Keir Starmer called the prime minister “a man without shame” during furious exchanges in parliament as MPs prepared to vote on whether Boris Johnson should be investigated for lying about the Partygate scandal.
Addressing MPs for the first time since receiving a fixed-penalty notice for attending a party thrown for his birthday in June 2020, Boris Johnson spoke of his humility but said it had not occurred to him that the gathering was a breach of Covid rules.
In a fierce response, the Labor leader accused the prime minister of dishonesty and said he did not “respect the sacrifice of the British public”.
The senior Tory MP Mark Harper became the latest backbencher to call for Johnson to go, after hearing his apology, saying: “I no longer think he is worthy of the great office that he holds.”
MPs will vote on Thursday on a Labor motion that would trigger an investigation by the House of Commons privileges committee into whether Johnson misled parliament over a string of lockdown-busting parties in Downing Street.
Starmer urged Conservative MPs to seize the opportunity to get rid of Johnson and “bring decency, honesty and integrity back into our politics”.
In his statement to parliament, Johnson said he had broken the rules unexpectedly. “It did not occur to me then or subsequently that a gathering in the cabinet room, just before a vital meeting on Covid strategy, could amount to a breach of the rules. That was my mistake and I apologize for it unreservedly,” he said.
Johnson added that the “hurt and anger” prompted by the row had given him “an even greater sense of obligation to deliver on the priorities of the British people, and to respond in the best traditions of our country to Putin’s barbaric onslaught on Ukraine” .
He said that he had been discussing the Ukraine conflict on Tuesday on a call with fellow world leaders, including presidents Joe Biden and Emmanuel Macron.
But Starmer called the apology “mealy mouthed”, and accused Johnson of being “dishonest”. When asked by the Speaker to withdraw that as unparliamentary language, Starmer said: “The prime minister knows what he is.”
Harper also rejected Johnson’s apology, saying: “I regret to say that we have a PM who broke the laws that he told the country to follow, hasn’t been straight about it, and is now going to ask the decent men and women on these benches to defend what I think is indefensible.”
Harper subsequently tweeted that he had already sent a letter of no confidence in Johnson to the chair of the 1922 Committee, Sir Graham Brady.
On Tuesday evening Craig Whittaker, a Conservative MP who has previously called for Johnson to resign, urged the prime minister to refer himself to the privileges committee to prevent taking Tories “to the brink”, in comments made to BBC Newsnight.
Despite calling for the PM to quit, Whittaker said he has not sent a letter to the 1922 Committee calling for a no-confidence vote.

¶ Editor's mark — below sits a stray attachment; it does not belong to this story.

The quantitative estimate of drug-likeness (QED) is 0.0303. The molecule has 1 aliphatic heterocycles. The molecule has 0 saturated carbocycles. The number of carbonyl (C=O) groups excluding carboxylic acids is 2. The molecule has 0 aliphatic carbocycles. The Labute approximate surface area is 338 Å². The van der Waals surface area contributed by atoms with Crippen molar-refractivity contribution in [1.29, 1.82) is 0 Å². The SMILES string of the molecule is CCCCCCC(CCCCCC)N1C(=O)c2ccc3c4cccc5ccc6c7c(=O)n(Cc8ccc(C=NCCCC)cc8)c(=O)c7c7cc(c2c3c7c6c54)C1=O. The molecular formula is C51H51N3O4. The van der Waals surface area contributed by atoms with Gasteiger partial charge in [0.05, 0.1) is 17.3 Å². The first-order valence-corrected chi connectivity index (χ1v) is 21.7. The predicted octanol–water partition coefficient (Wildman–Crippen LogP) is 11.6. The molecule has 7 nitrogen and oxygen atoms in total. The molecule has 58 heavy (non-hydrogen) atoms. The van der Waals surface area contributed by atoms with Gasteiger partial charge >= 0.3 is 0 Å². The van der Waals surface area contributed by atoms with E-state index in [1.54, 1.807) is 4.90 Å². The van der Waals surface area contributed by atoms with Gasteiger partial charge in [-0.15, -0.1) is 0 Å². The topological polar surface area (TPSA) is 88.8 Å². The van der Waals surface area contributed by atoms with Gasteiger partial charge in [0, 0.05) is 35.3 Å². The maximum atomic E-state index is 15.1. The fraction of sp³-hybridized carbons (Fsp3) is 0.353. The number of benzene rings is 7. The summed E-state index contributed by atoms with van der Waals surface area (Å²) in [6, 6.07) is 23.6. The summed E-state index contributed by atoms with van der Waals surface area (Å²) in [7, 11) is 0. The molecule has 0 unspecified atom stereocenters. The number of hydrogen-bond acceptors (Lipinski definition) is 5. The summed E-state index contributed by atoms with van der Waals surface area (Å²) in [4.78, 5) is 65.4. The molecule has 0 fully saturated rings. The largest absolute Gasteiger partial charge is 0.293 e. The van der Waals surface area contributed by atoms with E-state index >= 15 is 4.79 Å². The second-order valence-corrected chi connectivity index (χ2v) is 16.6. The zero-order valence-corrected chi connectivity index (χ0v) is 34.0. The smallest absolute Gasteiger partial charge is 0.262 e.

However, other Tory MPs who have private reservations about Johnson said neither the apology nor move for a vote on an investigation by the privileges committee had shifted their view.
They remain in a “holding pattern”, waiting to see if any further fines are issued and hopeful the facts will come out in Sue Gray’s long-awaited report. One Tory backbencher said they were considering voting for the privileges committee investigation but that it would probably be treated as a confidence vote, meaning they would lose the whip and probably their seat at the next election for doing so.
Starmer cited the story of John Robinson, who wrote to the Guardian last week to say he could not hold the hand of his wife as she died, or hold a proper funeral for her, adding of Johnson: “Anger doesn’t even touch the sides of how I feel about this pathetic excuse for a man.”
Starmer told a subdued House of Commons: “If the prime minister had any respect for John and the millions like him who sacrificed everything to follow the rules he’d resign. But he won’t. Because he doesn’t respect John. He doesn’t respect the sacrifice of the British public. He is a man without shame.”
Labor sources said Starmer had returned from an Easter break with his family freshly enraged about the prime minister’s attempts to wriggle out of Partygate.
Johnson will be on a trade visit to India when Thursday’s vote is held, as he seeks to demonstrate to colleagues that he is getting on with the job of running the country.
In a signal that the Conservatives will whip their MPs firmly against the motion, the Cabinet Office minister Jacob Rees-Mogg cast doubt on the privilege committee’s suitability to investigate Johnson’s conduct.
He said it was a “distinguished body of the House of Commons but it’s chaired by a Labor party politician”, and added: “I’d bear that in mind.” The committee is always chaired by an opposition politician.
According to the ministerial code, ministers who “knowingly mislead parliament” are expected to offer their resignation.
The prime minister reassured MPs in December that “all guidance was followed” in Downing Street during the pandemic – a statement apparently contradicted by the Metropolitan police’s decision to impose a fixed-penalty notice.
Johnson has since argued that he did not knowingly mislead MPs because he had not believed rules were broken. Asked by the Tory MP Peter Bone: “Did you deliberately mislead the house at the dispatch box?” Johnson replied: “No.”
Another senior backbencher, Steve Baker, who has repeatedly criticized government Covid policy, suggested Johnson should be forgiven, stressing the need for “justice, and mercy, and humility” – though he asked Johnson for reassurance something similar could not happen again.
The prime minister and senior government officials could face further sanctions in the coming weeks as the Met continues its investigation into lockdown gatherings.
Once the Met has completed its work, the government has committed to publish the full report by Gray, a senior civil servant.